Deniz Sasal (Executive MBA, 2013) currently works for PwC Consulting, and has started his own careers blog that will “share valuable insider information that most hiring managers wouldn’t share”.
We have been allowed to publish extracts from the blog. You can read more on thecareermastery.com.
Writing a Compelling Resume Objective & Resume Summary
Writing a well-crafted resume objective is as important as wearing nice shoes to an interview. Here is the catch, though, just as how you wouldn’t wear flip-flops to an interview, you wouldn’t wear your shiny shoes to the beach.
The point is very simple, you may not need a resume objective section at all if you fit in one of the categories below;
1) You have plenty of experience
2) Been in that industry for some time and have no intentions to go into a new domain
In that case, what you need is a resume summary. Resume objective may end up making you look like a fresh graduate or simply, an amateur… But if you are a recent graduate or looking to change your domain, then a basic resume objective or some sort of a resume goal/purpose statement is what you need.
What NOT to say in a resume objective section?
First of all, this is not a section where you write down what you have always wanted to be. Speaking of not to dos, here are a few more;
– Don’t use a general career objective statement for all your applications. It will hurt your chances more than it will help. You are trying to collect points in every section of your resume.
– Plus, resume objective is the first section in your resume so it’s even more important. Remember, that’s the first thing they see…
– Don’t use fillers. Whatever you say in your CV needs to serve a particular mission. It needs to help you position yourself for that role.
– Avoid writing long paragraphs. It should be short, simple, and effective. Hiring managers will only browse through it. They don’t have time to go over it in great detail.
– It’s not about you! It’s about what you give to the organization. Leverage your experience and skills and explain briefly how they will benefit them.
What to say in your resume objective?
Alright, let’s get to the good bits. The number one tip I can give you here is to make your objective as specific and as tailored as possible to the needs of the organization. By having read the job description, you have so much knowledge as to who their ideal employee is. So, you give it to them!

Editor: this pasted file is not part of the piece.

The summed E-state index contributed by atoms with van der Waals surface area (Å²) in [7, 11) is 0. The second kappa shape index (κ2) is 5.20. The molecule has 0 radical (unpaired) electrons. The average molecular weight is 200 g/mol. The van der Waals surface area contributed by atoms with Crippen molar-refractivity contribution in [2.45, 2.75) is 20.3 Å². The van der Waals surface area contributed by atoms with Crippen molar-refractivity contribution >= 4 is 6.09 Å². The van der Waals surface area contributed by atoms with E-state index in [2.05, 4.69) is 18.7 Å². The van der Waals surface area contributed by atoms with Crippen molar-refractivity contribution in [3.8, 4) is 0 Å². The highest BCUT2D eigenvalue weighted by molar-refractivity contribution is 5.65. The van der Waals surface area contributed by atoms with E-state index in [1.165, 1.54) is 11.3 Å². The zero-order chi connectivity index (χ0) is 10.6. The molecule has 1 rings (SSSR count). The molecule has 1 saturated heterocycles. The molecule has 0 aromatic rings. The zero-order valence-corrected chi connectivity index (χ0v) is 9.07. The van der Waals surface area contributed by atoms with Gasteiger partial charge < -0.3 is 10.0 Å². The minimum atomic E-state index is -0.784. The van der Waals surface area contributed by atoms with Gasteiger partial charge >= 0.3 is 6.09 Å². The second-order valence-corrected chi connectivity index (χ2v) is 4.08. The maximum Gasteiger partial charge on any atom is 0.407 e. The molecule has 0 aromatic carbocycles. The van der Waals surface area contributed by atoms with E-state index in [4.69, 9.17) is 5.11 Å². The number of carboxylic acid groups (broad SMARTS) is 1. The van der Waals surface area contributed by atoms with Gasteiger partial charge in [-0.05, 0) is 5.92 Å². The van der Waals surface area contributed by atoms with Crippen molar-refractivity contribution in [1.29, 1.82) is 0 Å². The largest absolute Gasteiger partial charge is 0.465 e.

Essentially, you are looking to write down only a couple of sentences. That’s about it. The more you write in this section, the less attention they will have left for the rest of your resume. Ideally, you would want your experiences section to be the center point of attention, not the objective section.
So your objective needs to answer two questions.
– What position are you applying to?
– What’s your relevant experience and skills?
How To Find A Job With A Letter of Interest
Don’t you agree with me when I say your confidence takes one heck of a beating with all those 100s of rejections?
It just blows…
It really does.
After 2 rejections, you think “Maybe the job wasn’t really suitable to my background”. After 20 rejections, you think “Maybe the competition was fierce. I should perhaps start looking at less competitive job posts” After 100 rejections, you think “What’s wrong with me? All this education, grade marks, was all of it for nothing? I should have studied at Stanford instead…”
You know what, you are really not alone. But I want to tell you something. Receiving 100s of rejections have very little to do with you. It really isn’t about you.
I know you came here because you are probably just looking for a sample letter of interest format for a job opening. If you bear with me until the end of this post, I will over-deliver. Not only will you get the best letter of interest sample and a template that you can use for a job application, internship, or a promotion, but I will also increase your over-all chances to get a job with a multinational company by a very large margin.
Stick with me, will you?
Essentially there are two reasons why you are receiving all those rejections all the time.
You are just using wrong methods. What I call “click-applications” won’t get you very far. For every job post online, there are about 3,000 applications. It gets a lot higher if it’s a renowned organization. Making those “click-applications” are so easy that the candidates no longer even read the job description. A couple of years ago, I was introduced to a recent graduate. He was a relative of a close friend of mine. Anyway, I got on a call with him and asked what he is doing to make applications. He gave me an answer that I don’t think I will ever forget for the rest of my life. He wrote a software that makes automated applications to all those job posts whenever certain keywords are mentioned in job post titles. He told me that his software made anywhere from 100 to 500 applications a day… I was definitely speechless when I heard it… He is smart for sure; but definitely misguided. Oh, he told me that he’s not alone by the way… Some of his classmates also employed a similar technique. In fact, they shared the software.
So, now you know what you are dealing with here…
The second problem is the jobs that you think you are applying to may not be real. This is a very controversial topic and got me in a legal trouble a couple of years ago. This was when I talked about it in an event and named those companies that were posting fake jobs. I also presented the proof. It didn’t take them long to threaten me with a 7-figure lawsuit.
Well, I no longer name names… But that doesn’t stop me from talking about it so you don’t fall victim to it.
Let’s start with the first one. You are using wrong methods to get a job. You already know from my above summary that the click-applications are not the way to go about finding your dream job.